Thanks to Dino Stephanos for sharing this wine with me.

 

Wine Review: 2015 Felton Road “Block 6” Chardonnay

Wine Review: 2015 Felton Road “Block 6” Chardonnay

Felton Road has become one of Central Otago’s leading wineries in the US market thanks to the ceaseless promotion of their wines across the world’s major wine markets. Critics and writers can do much to enhance a winery’s reputation (and Felton Road has certainly done well in that regard) but you’ve got to pull the cork (or twist the cab in the case of these wines) for the trade and consumers to show there’s some proof to the pudding.

What’s most exciting is that the winery has become one of leading proponents of bottling individual vineyards separately creating, in essence, premier cru sites among the plantings they have dealt with over the past 25 years. Bottlings from their Calvert and Cornish Point vineyards complement the original plantings at the Elms vineyard and show distinct differences even though the sites are only a few miles apart.

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Felton Road winemaker Blair Walter at the winery

But what has been really intriguing to those involved in the more geeky side of wine is their early commitment to drill down even further and to bottle individual blocks from their vineyards. Felton Road quickly noticed that certain blocks of their pinot noir plantings performed exceptionally well in their blending trials and began to bottle them separately. The Felton Road “Block 3” and “Block 5” Pinot Noirs have quickly become iconic wines and show the completely different profiles that can come from vineyards not that far apart. The winery has essentially completed the arc from making village-level wines to discovering and bottling their interpretation of grand cru-level cuvees. This is essentially a window into how New Zealand’s pinot noir industry is maturing.

When it comes to chardonnay, Felton Road’s history has seen them release three chardonnays over the years: a Bannockburn regional cuvee, a more-focused bottling from the first vines planted at the Elms Vineyard and their single site Felton Road “Block 2” Chardonnay which was first produced in 2001. Recently, winemaker Blair Walter found that the chardonnay vines from their Block 6 had matured in such a direction that the 2015 wine deserved to be bottled separately. And tasting through a bottle of the 2015 Felton Road “Block 6” Chardonnay indicates that this new bottling will be a perfect addition to the winery’s portfolio.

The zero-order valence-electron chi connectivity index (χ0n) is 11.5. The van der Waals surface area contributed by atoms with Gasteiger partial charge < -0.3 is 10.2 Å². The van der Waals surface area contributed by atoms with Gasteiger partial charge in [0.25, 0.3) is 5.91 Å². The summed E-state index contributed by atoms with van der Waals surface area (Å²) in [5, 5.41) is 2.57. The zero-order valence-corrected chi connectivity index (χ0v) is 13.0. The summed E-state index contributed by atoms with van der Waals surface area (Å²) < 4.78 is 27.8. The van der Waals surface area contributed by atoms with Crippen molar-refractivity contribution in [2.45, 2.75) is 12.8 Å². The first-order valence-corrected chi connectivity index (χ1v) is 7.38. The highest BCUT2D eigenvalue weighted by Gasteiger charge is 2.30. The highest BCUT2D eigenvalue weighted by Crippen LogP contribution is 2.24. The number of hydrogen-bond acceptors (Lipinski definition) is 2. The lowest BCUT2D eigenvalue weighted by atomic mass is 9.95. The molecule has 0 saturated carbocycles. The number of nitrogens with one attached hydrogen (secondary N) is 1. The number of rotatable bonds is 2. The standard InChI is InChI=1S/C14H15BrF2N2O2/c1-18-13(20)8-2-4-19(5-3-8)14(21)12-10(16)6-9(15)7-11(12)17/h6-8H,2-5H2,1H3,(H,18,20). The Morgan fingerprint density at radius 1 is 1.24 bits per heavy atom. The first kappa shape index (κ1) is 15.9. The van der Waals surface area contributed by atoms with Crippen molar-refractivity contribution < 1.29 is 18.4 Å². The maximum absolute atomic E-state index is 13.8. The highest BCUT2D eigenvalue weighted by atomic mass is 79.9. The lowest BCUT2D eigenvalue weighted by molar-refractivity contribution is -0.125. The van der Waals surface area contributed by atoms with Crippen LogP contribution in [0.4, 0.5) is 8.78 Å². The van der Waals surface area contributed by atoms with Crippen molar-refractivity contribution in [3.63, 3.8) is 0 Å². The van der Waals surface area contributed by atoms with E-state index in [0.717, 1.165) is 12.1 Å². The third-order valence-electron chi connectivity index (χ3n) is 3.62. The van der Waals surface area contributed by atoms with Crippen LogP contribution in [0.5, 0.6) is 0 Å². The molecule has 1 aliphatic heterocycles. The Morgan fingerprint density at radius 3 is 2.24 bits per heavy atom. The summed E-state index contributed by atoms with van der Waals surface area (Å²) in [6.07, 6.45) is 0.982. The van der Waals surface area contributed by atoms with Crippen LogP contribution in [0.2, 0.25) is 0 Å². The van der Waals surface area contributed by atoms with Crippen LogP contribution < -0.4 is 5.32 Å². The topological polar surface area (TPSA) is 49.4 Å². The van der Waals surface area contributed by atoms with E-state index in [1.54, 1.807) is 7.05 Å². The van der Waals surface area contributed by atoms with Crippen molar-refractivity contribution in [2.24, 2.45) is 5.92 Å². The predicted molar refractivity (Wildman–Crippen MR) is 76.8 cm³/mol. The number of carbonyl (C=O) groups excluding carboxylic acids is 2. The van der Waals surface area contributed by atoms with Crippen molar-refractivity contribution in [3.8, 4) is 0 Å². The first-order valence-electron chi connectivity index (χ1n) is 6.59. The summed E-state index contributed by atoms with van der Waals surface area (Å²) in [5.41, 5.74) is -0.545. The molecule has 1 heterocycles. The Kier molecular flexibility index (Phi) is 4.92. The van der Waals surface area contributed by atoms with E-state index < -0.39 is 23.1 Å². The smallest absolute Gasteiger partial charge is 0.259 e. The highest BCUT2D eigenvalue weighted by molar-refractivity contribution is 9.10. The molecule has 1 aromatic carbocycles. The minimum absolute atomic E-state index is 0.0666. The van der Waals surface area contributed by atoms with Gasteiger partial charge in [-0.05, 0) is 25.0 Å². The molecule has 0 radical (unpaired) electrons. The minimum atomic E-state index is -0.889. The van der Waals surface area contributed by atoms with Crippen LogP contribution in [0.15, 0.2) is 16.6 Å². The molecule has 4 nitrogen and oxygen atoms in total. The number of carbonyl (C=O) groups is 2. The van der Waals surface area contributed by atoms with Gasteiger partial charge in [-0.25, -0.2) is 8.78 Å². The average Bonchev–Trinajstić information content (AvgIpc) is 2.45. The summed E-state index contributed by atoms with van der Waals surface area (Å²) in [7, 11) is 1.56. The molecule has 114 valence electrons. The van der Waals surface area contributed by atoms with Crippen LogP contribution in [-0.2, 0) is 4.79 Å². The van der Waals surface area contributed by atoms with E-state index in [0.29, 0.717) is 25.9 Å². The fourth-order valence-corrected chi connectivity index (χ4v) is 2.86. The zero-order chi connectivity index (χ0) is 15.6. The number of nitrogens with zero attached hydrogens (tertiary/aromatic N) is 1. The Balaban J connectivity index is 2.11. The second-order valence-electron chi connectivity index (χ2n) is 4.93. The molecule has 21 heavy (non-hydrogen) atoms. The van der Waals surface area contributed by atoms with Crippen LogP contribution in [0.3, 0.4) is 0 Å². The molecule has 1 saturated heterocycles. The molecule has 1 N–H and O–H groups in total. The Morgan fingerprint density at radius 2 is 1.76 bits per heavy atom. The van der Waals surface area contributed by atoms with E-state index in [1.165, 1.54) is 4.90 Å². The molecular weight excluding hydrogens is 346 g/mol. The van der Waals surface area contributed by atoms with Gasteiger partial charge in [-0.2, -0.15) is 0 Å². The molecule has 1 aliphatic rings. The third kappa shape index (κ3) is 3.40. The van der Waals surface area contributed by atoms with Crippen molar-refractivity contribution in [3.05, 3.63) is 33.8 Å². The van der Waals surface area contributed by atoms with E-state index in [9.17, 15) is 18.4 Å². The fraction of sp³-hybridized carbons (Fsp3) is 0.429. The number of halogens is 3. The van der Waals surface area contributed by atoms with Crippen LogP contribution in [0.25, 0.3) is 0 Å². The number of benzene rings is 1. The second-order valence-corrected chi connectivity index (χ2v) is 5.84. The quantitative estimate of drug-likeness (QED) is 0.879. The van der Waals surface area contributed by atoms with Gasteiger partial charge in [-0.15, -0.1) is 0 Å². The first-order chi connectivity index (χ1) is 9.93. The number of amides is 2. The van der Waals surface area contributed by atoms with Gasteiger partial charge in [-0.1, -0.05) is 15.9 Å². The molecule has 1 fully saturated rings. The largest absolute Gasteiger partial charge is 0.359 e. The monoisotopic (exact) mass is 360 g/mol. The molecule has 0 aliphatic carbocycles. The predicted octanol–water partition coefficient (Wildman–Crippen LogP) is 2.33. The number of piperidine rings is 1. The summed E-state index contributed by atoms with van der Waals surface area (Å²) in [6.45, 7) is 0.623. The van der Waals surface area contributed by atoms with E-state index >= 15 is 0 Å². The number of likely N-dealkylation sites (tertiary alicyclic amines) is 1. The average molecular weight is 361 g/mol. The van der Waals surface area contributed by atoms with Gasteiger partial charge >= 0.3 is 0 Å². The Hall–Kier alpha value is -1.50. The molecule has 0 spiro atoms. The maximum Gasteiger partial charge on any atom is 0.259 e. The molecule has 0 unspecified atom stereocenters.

The grapes for both cuvees are from the Elms Vineyard, the winery’s original plantings from the early 1990s. Both vineyards have similar soils and are planted to the Mendoza clone, the more popular selection used throughout New Zealand until the Dijon clones began to arrive. Block 6 has a more northerly slope (perfect for catching the sun’s energy) and higher elevation than its sibling which faces east.

The new wine is a perfect foil for the winery’s “Block 2” Chardonnay. That chardonnay celebrates a more Chablisienne style with a taut, leaner palate framework, some toasty oak on the edge and a firm fruit presence. It demands introspection as well as some aeration or cellaring to really show itself.

The “Block 6” still retains that Felton Road classicism in terms of the shape of the palate and its emphasis on fruit over oak. But here, there are more tropical notes on the nose and the medium-bodied palate, a statement originating from the Mendoza clone. The bouquet is a bit more outgoing with spice and a whiff of mead mingling with the riper fruit components and chalk-laced citrus to focus the finish.2017-02-05 11.57.25.jpg

Overall, the Block 6 possesses just a bit more plumpness to the palate and softer textures which will provide for more immediate appeal while the firmer Block 2 charts its own path. But the path that is exciting is the confidence the winery is taking to bottle wines from the best parcels of their original plantings. It will be exciting to see what happens as they drill down further on their other vineyards as the future unfolds.

Notes From Martinborough

Notes From Martinborough

No trip to New Zealand to attend the Pinot Noir Conference would be complete without a visit to Martinborough where the country’s pinot thing really started. And it proved to be a worthwhile visit as the region looks ready and re-energized to reclaim the spotlight it once owned as the country’s most acclaimed region for pinot noir. Much like what happened in Australia’s Yarra and Hunter Valleys, an infusion of new winemakers and wineries has brought new ideas and approaches to winemaking and marketing to the region, essential as Central Otago and Marlborough seem to dominate the headlines when it comes to kiwi pinot. Here’s a look at what’s happening in Martinborough.